In a more objective sense, 1 John also offers us a very clear indicator of the mark of a Christian versus the mark of a non-Christian. There are various questions about what one believes regarding sin, regarding the person of Christ, and how one lives out their faith. One of the most striking questions that John asks is whether you love your brothers and sisters in faith. John goes as far as to say that if you see a fellow believer in need and you close your heart to him when you have the ability to help, then God’s love does not abide in you (1 John 3:17). In the verses that lead up to this statement, John addresses things from the other perspective and states that everyone who hates his brother is a murderer and eternal life does not dwell in him (1 John 3:15). So, more objectively, perhaps, you can ask yourself, have you hardened your heart against a fellow Christian and are refusing to help him or her when they have need? If so, you are not a believer according to the Apostle John. Repent and sin against your brother no more.
Faith gives assurance, but that faith needs to be a genuine faith — one that affects not just the perception you have of yourself but also the way you live. And that is where the boldness of hope comes into play. Part of the reason that the Christian does not live in the same way the world lives is because we have a hope of something better. What is the world to us when we are promised both heaven and a new creation? Why would we even want to build our treasure here where it can be spoiled or taxed away from us? No, as Christians we store up our treasures in heaven. We do not allow our churches to function as businesses; we function like military outposts in enemy territory, laboring to tear down every stronghold that raises itself up against the knowledge of God. We have the boldness or confidence to live in that way because we hav the hope of glory. Beloved, if you are a true Christian, you will seek to store your treasure in heaven and not on earth. Be at work building the Kingdom of Jesus Christ.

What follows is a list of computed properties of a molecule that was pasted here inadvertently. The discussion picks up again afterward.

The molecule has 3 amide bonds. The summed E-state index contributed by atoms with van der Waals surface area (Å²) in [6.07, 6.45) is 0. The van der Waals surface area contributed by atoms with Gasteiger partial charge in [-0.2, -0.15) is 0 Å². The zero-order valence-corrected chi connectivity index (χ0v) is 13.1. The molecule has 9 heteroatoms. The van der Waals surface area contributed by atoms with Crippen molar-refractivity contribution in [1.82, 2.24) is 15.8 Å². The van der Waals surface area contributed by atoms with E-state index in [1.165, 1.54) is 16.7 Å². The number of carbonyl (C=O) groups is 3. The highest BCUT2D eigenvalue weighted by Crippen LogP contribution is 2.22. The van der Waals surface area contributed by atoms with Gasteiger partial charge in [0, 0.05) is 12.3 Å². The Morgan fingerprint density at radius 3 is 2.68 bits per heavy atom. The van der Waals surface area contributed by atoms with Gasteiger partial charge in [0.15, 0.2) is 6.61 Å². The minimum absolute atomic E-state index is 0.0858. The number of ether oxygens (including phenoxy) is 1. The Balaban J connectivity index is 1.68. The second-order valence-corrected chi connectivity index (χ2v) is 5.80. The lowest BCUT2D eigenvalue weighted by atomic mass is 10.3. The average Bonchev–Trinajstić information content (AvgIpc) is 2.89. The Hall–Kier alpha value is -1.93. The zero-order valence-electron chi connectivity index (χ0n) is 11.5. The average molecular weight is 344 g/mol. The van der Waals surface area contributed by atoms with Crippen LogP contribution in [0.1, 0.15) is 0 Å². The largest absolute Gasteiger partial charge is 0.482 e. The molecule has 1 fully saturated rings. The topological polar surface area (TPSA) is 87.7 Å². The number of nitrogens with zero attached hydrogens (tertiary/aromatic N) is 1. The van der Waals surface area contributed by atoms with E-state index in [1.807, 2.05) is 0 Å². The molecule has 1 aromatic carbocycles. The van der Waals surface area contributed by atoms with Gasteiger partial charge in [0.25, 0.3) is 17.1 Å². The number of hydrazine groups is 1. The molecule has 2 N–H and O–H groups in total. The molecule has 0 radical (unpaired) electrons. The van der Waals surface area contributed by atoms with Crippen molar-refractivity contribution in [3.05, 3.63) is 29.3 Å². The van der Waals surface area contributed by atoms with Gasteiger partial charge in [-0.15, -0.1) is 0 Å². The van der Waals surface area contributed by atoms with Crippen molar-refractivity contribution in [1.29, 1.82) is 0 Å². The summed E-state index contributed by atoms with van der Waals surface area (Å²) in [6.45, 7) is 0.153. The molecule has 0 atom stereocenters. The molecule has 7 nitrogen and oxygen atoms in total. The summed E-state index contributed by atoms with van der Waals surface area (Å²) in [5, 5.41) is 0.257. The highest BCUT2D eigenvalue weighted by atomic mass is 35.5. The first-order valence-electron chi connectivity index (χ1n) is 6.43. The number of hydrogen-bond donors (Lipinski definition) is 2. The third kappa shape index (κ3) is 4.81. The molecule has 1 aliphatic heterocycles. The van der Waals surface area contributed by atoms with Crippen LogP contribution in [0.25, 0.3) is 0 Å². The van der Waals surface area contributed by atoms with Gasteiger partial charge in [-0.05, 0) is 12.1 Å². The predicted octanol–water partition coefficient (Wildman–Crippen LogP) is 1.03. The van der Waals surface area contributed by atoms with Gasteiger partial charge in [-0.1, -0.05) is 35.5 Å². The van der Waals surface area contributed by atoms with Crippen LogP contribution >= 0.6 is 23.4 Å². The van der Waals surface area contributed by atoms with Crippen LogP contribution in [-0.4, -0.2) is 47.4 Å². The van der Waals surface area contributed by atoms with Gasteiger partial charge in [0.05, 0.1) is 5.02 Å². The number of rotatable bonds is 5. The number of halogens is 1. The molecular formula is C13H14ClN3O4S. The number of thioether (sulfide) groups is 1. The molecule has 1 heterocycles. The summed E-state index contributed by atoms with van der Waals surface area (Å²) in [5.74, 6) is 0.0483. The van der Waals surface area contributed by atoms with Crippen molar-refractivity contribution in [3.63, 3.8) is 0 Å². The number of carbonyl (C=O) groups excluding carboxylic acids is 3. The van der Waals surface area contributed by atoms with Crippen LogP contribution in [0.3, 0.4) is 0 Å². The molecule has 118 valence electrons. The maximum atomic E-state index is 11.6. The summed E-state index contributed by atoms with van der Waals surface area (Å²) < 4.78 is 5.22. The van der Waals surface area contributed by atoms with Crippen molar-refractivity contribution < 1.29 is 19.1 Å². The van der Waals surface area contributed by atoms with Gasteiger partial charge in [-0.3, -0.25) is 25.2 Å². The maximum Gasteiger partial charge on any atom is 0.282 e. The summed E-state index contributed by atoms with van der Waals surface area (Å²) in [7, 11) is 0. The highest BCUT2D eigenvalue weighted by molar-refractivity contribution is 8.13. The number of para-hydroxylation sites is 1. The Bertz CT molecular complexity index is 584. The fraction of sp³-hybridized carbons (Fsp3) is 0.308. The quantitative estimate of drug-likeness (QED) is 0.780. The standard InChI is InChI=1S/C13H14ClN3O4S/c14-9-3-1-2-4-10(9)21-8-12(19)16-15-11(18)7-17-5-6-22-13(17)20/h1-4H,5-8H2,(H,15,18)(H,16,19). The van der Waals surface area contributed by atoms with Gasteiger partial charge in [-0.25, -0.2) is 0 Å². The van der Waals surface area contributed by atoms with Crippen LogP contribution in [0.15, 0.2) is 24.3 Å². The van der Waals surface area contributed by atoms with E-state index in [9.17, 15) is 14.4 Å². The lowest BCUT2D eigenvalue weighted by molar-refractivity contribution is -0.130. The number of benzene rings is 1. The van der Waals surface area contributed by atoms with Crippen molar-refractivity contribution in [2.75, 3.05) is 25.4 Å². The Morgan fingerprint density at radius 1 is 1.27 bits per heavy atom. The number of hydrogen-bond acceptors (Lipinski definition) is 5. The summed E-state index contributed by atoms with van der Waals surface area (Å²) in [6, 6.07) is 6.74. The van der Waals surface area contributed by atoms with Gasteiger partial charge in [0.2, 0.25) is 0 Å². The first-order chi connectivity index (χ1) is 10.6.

Remember those days when you were first learning to swim, perhaps with your father or mother standing beside the swimming pool, encouraging you to jump in and they would catch you? Perhaps it was learning to ride a two-wheeled bike for the first time and your parent (or maybe a trusted older sibling) was keeping you up, saying “trust me, I’ve got you.” Perhaps the thing to which you can relate is stepping out in a business venture and your partner or backers saying, “trust me, you got this!”
We rely a great deal on trust…and to some extent, if you don’t place your trust in others you end up becoming a curmudgeon and a cynic and you isolate yourselves from relationships. But even though trust is a part of most of our relationships, often we do not spend much time thinking about what trust happens to be.
The dictionary defines trust in terms of your “belief in the reliability” of another — in other words, it points to someone or something that is outside of you upon which you rely. In many ways, the word is almost synonymous with the word, “faith.” Trust is that recognition that if you rely upon another person, they will not let you down.
And so, when the Catechism, in Question 21, asks about true faith, it speaks of having a sincere trust that the Holy Spirit works in me through the Gospel. What is this all about? The Spirit has many roles in the life of the believer — he is counselor (John 16:7), teacher (John 14:26; 1 John 2:27), and giver of gifts (1 Corinthians 12:4-11) amongst other things. But most basically, His role is to conform the life of the believer into the image of the Son.
How does the Spirit do this? The most basic way he does this task is through the Gospel — through the word studied and preached and applied to the life of the Christian. We might even more simply speak of this in the context of the “ordinary means of grace” or in the context of the “keys of the kingdom,” both of which we will talk about more later in this catechism.